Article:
Jonathan, 34, plays Stamps Ballantine, the freeloading, debonair younger brother of R&B singer-turned-pastor, Royce “The Voice” Ballantine (Cedric the Entertainer), and his wife, Lolli (Niecy Nash). Since its Jun. 2012 debut, The Soul Man is TV Land’s second highest rated series behind Hot In Cleveland.
Jonathan’s wit and clever one-liners are a good match with his co-stars. “It’s extremely professional. We have 18 to 22 minutes to tell a story, and it has to be funny. The first time you see it is the first time we see it. We don’t know all of the time what they’re gonna cut or what they’re gonna keep to keep the story consistent and to make sense,” says Jonathan.
Jonathan, who starred on NBC’s Saturday morning series City Guys (what he calls “Saved By The Bell with color”) and The WB’s What I Like About You, has appeared on countless sitcoms, films and primetime dramas for over two decades.
The veteran performer appreciates the nostalgic network for having an original show on its roster featuring a primarily black cast. Joking consistently between comments, a humble Jonathan points out the writing, casting and network politics that come along with working on The Soul Man.
“There are some jokes that were a lot funnier I thought they should’ve kept. The ad-libs are funnier to me. When [Cedric] does it, it’s hilarious,” says Jonathan.
Currently in its second season, Jonathan further acknowledges The Soul Man’s changes. The Ballantines’ daughter, Lyric (Jazz Raycole), was written off. Royce and Stamps’ father, Barton (John Beasley), went from being a regular cast member to a recurring role. The first season’s church scenes, pre-taped without an audience, are being edited out, Jonathan says, as a cost effective measure. Before the show even debuted, a younger son didn’t even make it on-screen.
Airing immediately following Hot in Cleveland and The Exes, The Soul Man’s cast, Jonathan in particular, questions if its Wednesday 11:00 p.m. time slot can keep viewers tuning in. “The time slot stresses me out. We were given the option to have another night without the lineup. We might as well be alone out there by ourselves,” says Jonathan.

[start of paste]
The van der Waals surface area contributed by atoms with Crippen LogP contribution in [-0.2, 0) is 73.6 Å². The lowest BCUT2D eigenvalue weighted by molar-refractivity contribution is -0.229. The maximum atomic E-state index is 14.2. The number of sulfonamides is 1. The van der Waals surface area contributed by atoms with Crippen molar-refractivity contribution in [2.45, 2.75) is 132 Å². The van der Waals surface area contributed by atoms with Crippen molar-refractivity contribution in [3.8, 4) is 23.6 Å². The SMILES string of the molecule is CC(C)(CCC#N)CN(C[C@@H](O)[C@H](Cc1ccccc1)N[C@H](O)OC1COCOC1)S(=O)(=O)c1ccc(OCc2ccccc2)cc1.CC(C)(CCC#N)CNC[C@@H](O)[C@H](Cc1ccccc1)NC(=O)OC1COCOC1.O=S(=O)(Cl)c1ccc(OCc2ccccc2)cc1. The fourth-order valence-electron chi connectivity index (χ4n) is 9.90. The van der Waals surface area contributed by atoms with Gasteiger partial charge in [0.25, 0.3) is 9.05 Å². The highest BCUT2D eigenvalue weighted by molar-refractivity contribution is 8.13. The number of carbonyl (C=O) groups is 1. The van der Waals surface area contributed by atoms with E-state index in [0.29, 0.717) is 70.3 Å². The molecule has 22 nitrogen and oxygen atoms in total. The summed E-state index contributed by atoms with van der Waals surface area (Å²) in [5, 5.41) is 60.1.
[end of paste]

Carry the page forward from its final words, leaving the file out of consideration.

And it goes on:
Far from being cynical and just telling it like it is, a humorous and relaxed Jonathan sits on the arm of a sofa sipping a cranberry mimosa. Executives, he says, argue that airing in the summer and a rise in DVRs will sustain The Soul Man’s black viewership.
Jonathan disagrees. “This is what [networks] do. They’ll give us our lines, get all of the numbers, throw us away and then go back to their thing. Technically, [Hot In Cleveland’s] viewers are not the same as ours. The old white ladies and white people that watch are pretty much not gonna stay and watch us. Some maybe but not completely,” he says.
Despite The Soul Man’s place in TV Land’s bureaucracy, Jonathan believes this season is funnier than the previous one. Never receiving formal training, Jonathan refuses to be typecast as an actor. When he’s not on set, he donates his time to numerous causes and charities.
Jonathan also executive produces films and owns a recording studio in Vegas. “Being successful in this business is a shot in the dark. Know what you are and where you stand. I love drama, death, anger, pain and agony. Comedy is the hardest thing to do. If you can do that, you can do anything. It’s not just reading or memorizing lines. You have to really convey reality but still entertain at the same time.” says Jonathan.
*’The Soul Man’ airs on TV Land on Wednesdays at 11 EST. Check your local listings for channel information.
Christopher A. Daniel is a pop cultural critic and music editor for The Burton Wire. He is also a contributing writer for Urban Lux Magazine and Blues & Soul Magazine. Follow Christopher @Journalistorian on Twitter.